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I believe the complete history is as follows. For an arbitrary graph with n vertices and minimum degree k, the result has been shown to be at most

n[1+ln(k+1)]/(k+1)

by Arnautov 1974, and Payan 1975 but the articles were written in Russian and French (resp.). For k=7, this gives a bound of 0.384930n. In 1985, Caro and Roditty improved this bound slightly to 0.325283n when k=7. For this second result see Y. Caro and Y. Roditty, On the vertex-independence number and star decomposition of graphs, Ars Combin. 20 (1985), 167-180. Next comes the result you mentioned 0.311844 in 1996 (not 1998). So, unfortunately, I think the answer is that your bound is the best known at this time. See also the discussion at the beginning of On the domination number of Hamiltonian graphs with minimum degree six by Xing, Hattingh, and Plummer Applied Math. Letters 21 (2008) 1037-1040 for the most recent paper published on this topic.

A short proof of the result of Arnautov and Payan can be found in Intro to graph Theory by Douglas West 2nd Ed page 117 which uses the greedy algorithm (by Alon). Discussion are also found in papers for k=2,3,4,5,6 by various authors (I'm guessing this may not be of use to you but these cover some history). There is a new paper by Kostochka and Stocker for cubic graphs (5n/14) which indicates that some authors are still working on this problem. This is everything that has been done (as far as I know). Let me know if you learn more.

Another approach would be to use the independent domination number i(G) since gamma(G) \le i(G) fo any graph G. I think the most recent result here is 0.18329n BUT this is only for a 7-regular graph. Not sure if is this helps. The result is by Duckworth and Wormald entitled On the Independent Domination Number of Random Regular Graphs Combinatorics, Probability and Computing submitted in 2003.

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The

I believe the complete history is as follows. For an arbitrary graph with n vertices and minimum degree k, the result has been shown to be at most

n[1+ln(k+1)]/(k+1)

by Arnautov 1974, and Payan 1975 but the articles written in Russian and French (resp.). For k=7, this gives a bound of 0.384930n. In 1985, Caro and Roditty improved this bound slightly to 0.325283n when k=7. For this second result see Y. Caro and Y. Roditty, On the vertex-independence number and star decomposition of graphs, Ars Combin. 20 (1985), 167-180. Next comes the result you mentioned 0.311844 in 1996 (not 1998). So, unfortunately, I think the answer is that your bound is best known at this time. See also the discussion at the beginning of On the domination number of Hamiltonian graphs with minimum degree six by Xing, Hattingh, and Plummer Applied Math. Letters 21 (2008) 1037-1040 for the most recent paper published on this topic.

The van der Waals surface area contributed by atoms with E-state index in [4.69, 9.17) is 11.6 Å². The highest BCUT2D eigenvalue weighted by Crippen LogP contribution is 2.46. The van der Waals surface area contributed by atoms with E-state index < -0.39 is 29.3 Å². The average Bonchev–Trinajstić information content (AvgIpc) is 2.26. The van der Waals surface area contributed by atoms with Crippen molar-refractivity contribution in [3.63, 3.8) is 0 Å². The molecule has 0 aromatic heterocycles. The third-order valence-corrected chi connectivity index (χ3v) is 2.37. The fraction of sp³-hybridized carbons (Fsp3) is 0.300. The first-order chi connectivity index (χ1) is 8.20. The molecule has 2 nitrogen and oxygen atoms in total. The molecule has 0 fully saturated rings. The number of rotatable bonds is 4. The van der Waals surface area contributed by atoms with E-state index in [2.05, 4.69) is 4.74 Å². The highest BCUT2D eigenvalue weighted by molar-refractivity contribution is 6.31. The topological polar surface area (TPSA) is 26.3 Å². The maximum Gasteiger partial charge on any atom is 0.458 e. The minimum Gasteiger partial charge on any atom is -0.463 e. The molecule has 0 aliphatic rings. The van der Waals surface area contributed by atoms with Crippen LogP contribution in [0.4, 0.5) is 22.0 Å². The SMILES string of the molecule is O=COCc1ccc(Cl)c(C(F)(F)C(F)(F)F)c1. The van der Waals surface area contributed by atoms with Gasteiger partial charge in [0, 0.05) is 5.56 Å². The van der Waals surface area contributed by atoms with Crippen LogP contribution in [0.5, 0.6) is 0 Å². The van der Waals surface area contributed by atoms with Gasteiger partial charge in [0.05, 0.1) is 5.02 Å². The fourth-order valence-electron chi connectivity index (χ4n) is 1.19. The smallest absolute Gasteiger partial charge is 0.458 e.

A short proof of the result of Arnautov and Payan can be found in Intro to graph Theory by Douglas West 2nd Ed page 117 which uses the greedy algorithm (by Alon). Discussion are also found in papers for k=2,3,4,5,6 by various authors (I'm guessing this may not be of use to you but these cover some history). There is a new paper by Kostochka and Stocker for cubic graphs (5n/14) which indicates that some authors are still working on this problem. This is everything that has been done (as far as I know). Let me know if you learn more.

Another approach would be to use the independent domination number i(G) since gamma(G) \le i(G) fo any graph G. I think the most recent result here is 0.18329n BUT this is only for a 7-regular graph. Not sure if is this helps. The result is by Duckworth and Wormald entitled On the Independent Domination Number of Random Regular Graphs Combinatorics, Probability and Computing submitted in 2003.

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Doesn't this result require a particular degree sequence and so can't be used for an arbitrary graph

The history is as follows. For an arbitrary graph with n vertices and minimum degree k, the result has been shown to be at most

n[1+ln(k+1)]/(k+1)

by Arnautov 1974, and Payan 1975 but the articles written in Russian and French (resp.). For k=7, this gives a bound of 0.384930n. In 1985, Caro and Roditty improved this bound slightly to 0.325283n when k=7. For this second result see Y. Caro and Y. Roditty, On the vertex-independence number and star decomposition of graphs, Ars Combin. 20 (1985), 167-180. Next comes the result you mentioned 0.311844 in 1996 (not 1998). So, unfortunately, I think the answer is that your bound is best known at this time. See also the discussion at the beginning of On the domination number of Hamiltonian graphs with minimum degree six by Xing, Hattingh, and Plummer Applied Math. Letters 21 (2008) 1037-1040 for the most recent paper published on this topic. A short proof of the result of Arnautov and Payan can be found in Intro to graph Theory by Douglas West 2nd Ed page 117 which uses the greedy algorithm (by Alon). This is everything that has been done (as far as I know). Let me know if you learn more.

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